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Ethics & Religion
Column #1,953
January 24, 2019
Consumers Need Control Over Digital Lives
By Mike McManus

Facebook is extraordinarily successful. It has 1.7 billion members - about a quarter of the entire world. It's the earth's most influential business.

Yet there is increasing evidence that Facebook's success has led to "catastrophe unfolding" according to Roger McNamee, a close friend of its founder, Mark Zuckerberg.

In a long article in the current TIME magazine, McNamee charges that Facebook created an illusion that "most people the user knows believe the same things. Showing users only posts they agree with was good for Facebook's bottom line."

However, "research showed it also increased polarization and...harmed democracy." Before long, "Facebook was spying on everyone, including people who do not use Facebook. In fact, Facebook sometimes traded the data to get better business deals."

For example, Facebook created "growth hacking" in which users are a metric, not people. "Every action a user took gave Facebook a better understanding of that user - and of that user's friends...Any advertiser could buy access...The Russians took full advantage."

Zuckerberg "seemed to listen to criticism without changing behavior." Success has warped his perception of reality. It would never occur to him to listen to critics...much less reconsider the way they do business.

"As a result, when confronted with evidence that disinformation and fake news had spread over Facebook and may have influenced a British referendum or an election in the U.S. - Facebook followed a playbook it had run since its founding - deny, delay, deflect, dissemble," argued McNamee.

"Facebook only came clean when forced to, and revealed as little information as possible. Then it went to Plan B: apologize and promise to do better."

One would think that "Facebook's users would be outraged by the way the platform has been used to undermine democracy, human rights, privacy, public health and innovation." However. 1.5 billion people use Facebook daily to stay In touch with distant relatives and friends. Few are concerned.

"Democracy depends on shared facts and values. It depends on deliberation and the rule of law. It depends on having a free press," McNamee argues. "Facebook (along with Google and Twitter) has undercut the free press from two directions: it has eroded the economics of journalism and then overwhelmed it with disinformation."

"Facebook's algorithms promote extreme messages over neutral ones, which can elevate disinformation over information, conspiracy theories over facts."

What's alarming is that Facebook's "threat to democracy is real...Only fundamental changes to business models can reduce the risk to democracy."

Facebook has brought service to poor people in 60 countries, but at the cost of massive social disruption. "There need to be versions of Facebook New Feed that are free of manipulation. Users need to own their data and have absolute control over how it gets used. Users have a right to know the name of every organization and person who has their data."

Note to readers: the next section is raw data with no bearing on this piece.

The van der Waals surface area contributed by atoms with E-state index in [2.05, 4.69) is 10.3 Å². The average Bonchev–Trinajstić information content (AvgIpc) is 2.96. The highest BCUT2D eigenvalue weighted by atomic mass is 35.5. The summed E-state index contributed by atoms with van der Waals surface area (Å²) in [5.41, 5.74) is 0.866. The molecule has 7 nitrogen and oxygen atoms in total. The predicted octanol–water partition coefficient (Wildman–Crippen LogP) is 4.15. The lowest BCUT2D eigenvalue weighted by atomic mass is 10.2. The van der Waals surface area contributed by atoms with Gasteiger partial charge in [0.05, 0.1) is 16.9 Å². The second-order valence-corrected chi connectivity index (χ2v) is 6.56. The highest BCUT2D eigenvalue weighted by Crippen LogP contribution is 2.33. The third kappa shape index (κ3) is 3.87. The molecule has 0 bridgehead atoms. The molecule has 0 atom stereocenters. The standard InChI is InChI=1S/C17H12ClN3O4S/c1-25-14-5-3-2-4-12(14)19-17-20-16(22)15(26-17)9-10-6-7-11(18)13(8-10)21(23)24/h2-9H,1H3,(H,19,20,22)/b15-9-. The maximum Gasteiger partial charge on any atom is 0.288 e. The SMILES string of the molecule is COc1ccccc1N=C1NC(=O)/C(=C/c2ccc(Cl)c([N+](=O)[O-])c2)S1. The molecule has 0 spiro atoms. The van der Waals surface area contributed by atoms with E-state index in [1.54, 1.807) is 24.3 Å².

Facebook, Google and Amazon are extraordinarily successful. "However, they are profitable because they do not pay for the damage they cause." McNamee argues. He believes "The economy would benefit from breaking them up. A first step would be to prevent acquisitions."

He also proposes government subsidies such as "research funding, capital for startups, and tax breaks." Finally, McNamee argues that children need protection. "A growing percentage of children prefer the hyper-stimulation of virtual experiences to the real world. Programs like Instagram empowers bullies. Texting has replace conversation for many kids."

What can be done? First, there should be "limits on the ages at which children may use screen-like smartphones." Second, phones and computers should be barred from classrooms.

Tim Cook, CEO of Apple, argues "It's time for action on privacy. We all deserve control over our digital lives." How can that be achieved? He asks Congress "to pass comprehensive federal privacy legislation - a landmark package of reforms that protect and empower the consumer."

He suggests four principles: "First, the right to have personal data minimized. Companies should challenge themselves to strip identifying information from customer data or avoid collecting it in the first place."

"Second, the right to knowledge - to know what data is being collected and why. Third, the right to access. (Companies should make it easy for you to access, connect and delete most personal data.) And fourth, the right to data security without which trust is impossible."

There are two goals of meaningful comprehensive federal privacy legislation: Consumers should be in control of their data; and law "should shine a light on actors trafficking in our data behind the scenes."

Before legislation is passed, the Federal Trade Commission should establish a data-broker clearinghouse requiring all data brokers to register, enabling consumers to delete their data on demand.

Change is essential.


Copyright (c) 2018 Michael J. McManus, a syndicated columnist and past president of Marriage Savers. To read past columns, go to Hit Search for any topic.


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